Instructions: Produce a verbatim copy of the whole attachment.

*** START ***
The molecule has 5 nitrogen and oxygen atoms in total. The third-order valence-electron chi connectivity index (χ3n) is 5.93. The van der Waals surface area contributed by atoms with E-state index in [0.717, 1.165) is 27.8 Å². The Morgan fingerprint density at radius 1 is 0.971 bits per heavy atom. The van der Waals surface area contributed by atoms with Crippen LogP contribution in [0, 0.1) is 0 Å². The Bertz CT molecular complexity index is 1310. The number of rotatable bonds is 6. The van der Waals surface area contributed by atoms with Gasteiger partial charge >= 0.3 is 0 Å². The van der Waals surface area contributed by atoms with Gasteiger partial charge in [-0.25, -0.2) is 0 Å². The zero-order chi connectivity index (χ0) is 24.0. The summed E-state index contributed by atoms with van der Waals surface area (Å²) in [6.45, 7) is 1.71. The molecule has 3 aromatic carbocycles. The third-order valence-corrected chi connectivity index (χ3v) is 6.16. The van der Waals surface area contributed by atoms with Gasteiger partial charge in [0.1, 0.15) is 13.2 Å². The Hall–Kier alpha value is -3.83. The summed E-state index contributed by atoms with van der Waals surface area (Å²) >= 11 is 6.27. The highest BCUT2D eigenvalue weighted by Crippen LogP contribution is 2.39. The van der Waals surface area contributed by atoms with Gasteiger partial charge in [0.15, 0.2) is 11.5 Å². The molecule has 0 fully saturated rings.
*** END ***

The molecule has 5 nitrogen and oxygen atoms in total. The third-order valence-electron chi connectivity index (χ3n) is 5.93. The van der Waals surface area contributed by atoms with E-state index in [0.717, 1.165) is 27.8 Å². The Morgan fingerprint density at radius 1 is 0.971 bits per heavy atom. The van der Waals surface area contributed by atoms with Crippen LogP contribution in [0, 0.1) is 0 Å². The Bertz CT molecular complexity index is 1310. The number of rotatable bonds is 6. The van der Waals surface area contributed by atoms with Gasteiger partial charge >= 0.3 is 0 Å². The van der Waals surface area contributed by atoms with Gasteiger partial charge in [-0.25, -0.2) is 0 Å². The zero-order chi connectivity index (χ0) is 24.0. The summed E-state index contributed by atoms with van der Waals surface area (Å²) in [6.45, 7) is 1.71. The molecule has 3 aromatic carbocycles. The third-order valence-corrected chi connectivity index (χ3v) is 6.16. The van der Waals surface area contributed by atoms with Gasteiger partial charge in [0.1, 0.15) is 13.2 Å². The Hall–Kier alpha value is -3.83. The summed E-state index contributed by atoms with van der Waals surface area (Å²) >= 11 is 6.27. The highest BCUT2D eigenvalue weighted by Crippen LogP contribution is 2.39. The van der Waals surface area contributed by atoms with Gasteiger partial charge in [0.15, 0.2) is 11.5 Å². The molecule has 0 fully saturated rings.